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http://dx.doi.org/10.1016/j.jcv.2013.08.022DOI Listing
November 2013

The role of diet and physical activity in post-transplant weight gain after renal transplantation.

Clin Transplant 2013 Jul-Aug;27(4):E484-90. Epub 2013 Jun 13.

Department of Nephrology, University Medical Center Groningen, Sector A, PO Box 30.001, 9700 RB Groningen, The Netherlands.

Background: Long-term survival of renal transplant recipients (RTR) has not improved over the past 20 yr. The question rises to what extent lifestyle factors play a role in post-transplant weight gain and its associated risks after transplantation.

Methods: Twenty-six RTR were measured for body weight, body composition, blood lipids, renal function, dietary intake, and physical activity at six wk, and three, six, and 12 months after transplantation.

Results: Weight gain ranged between -2.4 kg and 19.5 kg and was largely due to increase in body fat. RTR who remained body fat stable, showed more daily physical activity (p = 0.014), tended to consume less energy from drinks and dairy (p = 0.054), consumed less mono- and disaccharides (sugars) (p = 0.021) and ate more vegetables (p = 0.043) compared with those who gained body fat. Gain in body fat was strongly related to total cholesterol (r = 0.46, p = 0.017) and triglyceride (r = 0.511, p = 0.011) at one yr after transplantation.

Conclusions: Gain in adiposity after renal transplantation is related to lifestyle factors such as high consumption of energy-rich drinks, high intake of mono- and disaccharides and low daily physical activity. RCTs are needed to investigate potential benefits of lifestyle intervention on long-term morbidity and mortality.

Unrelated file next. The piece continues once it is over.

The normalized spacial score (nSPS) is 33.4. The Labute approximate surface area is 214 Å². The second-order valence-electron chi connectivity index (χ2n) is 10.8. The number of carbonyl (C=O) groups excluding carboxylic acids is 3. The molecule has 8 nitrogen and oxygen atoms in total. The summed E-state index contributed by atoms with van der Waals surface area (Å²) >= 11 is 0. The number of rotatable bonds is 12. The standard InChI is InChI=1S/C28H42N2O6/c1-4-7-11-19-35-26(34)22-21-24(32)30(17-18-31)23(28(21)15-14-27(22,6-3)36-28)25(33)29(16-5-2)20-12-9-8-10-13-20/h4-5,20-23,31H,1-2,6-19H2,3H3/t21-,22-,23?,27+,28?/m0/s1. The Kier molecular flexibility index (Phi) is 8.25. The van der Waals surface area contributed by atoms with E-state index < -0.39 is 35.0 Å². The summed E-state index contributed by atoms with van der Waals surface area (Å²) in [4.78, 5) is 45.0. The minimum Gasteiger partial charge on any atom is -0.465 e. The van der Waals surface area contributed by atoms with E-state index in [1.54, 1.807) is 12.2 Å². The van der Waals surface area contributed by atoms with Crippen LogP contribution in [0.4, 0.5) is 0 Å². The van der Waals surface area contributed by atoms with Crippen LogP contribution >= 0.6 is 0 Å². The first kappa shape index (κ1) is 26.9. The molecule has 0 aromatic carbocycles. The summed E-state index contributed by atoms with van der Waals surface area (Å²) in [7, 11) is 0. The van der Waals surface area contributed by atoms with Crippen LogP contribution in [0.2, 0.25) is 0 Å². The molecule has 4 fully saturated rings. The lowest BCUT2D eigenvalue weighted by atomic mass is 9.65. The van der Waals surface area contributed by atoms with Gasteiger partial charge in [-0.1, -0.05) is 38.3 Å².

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http://dx.doi.org/10.1111/ctr.12149DOI Listing
March 2014

Impact of depression on long-term outcome after renal transplantation: a prospective cohort study.

Transplantation 2012 Nov;94(10):1033-40

Department of Nephrology, University of Groningen, University Medical Center Groningen, The Netherlands.

Background: Renal transplantation is the treatment of choice for end stage renal disease. Although there is more depression in wait-listed versus transplant patients, depression persists after transplantation. We investigated the determinants of depression in renal transplantation recipients (RTRs) and the association with cardiovascular (CV) and all-cause-mortality and graft failure.

Methods: RTR were investigated between 2001 and 2003. Depression was assessed using the Depression Subscale of the Symptom Checklist (SCL-90). Mortality and graft failure were recorded until May 2009.

Results: A total of 527 RTR (age, 51±12 years; 55% men) were studied; 31% of the RTR were indicated with depression. Independent variables associated with depression were medically unfit for work, proteinuria, lower physical activity level, and longer dialysis duration. During follow-up for 7.0 (6.2-7.5) years, 114 RTR (59 CV) died. In Cox regression analyses, depression was strongly associated with increased risk for CV (HR=2.12 [1.27-3.53], P=0.004) and all-cause mortality (HR=1.96 [1.36-2.84], P<0.001). Adjustments for confounders did not materially change these associations. The association with graft failure (HR=1.77 [1.01-3.10]. P=0.047) disappeared after adjustment for kidney function (P=0.6).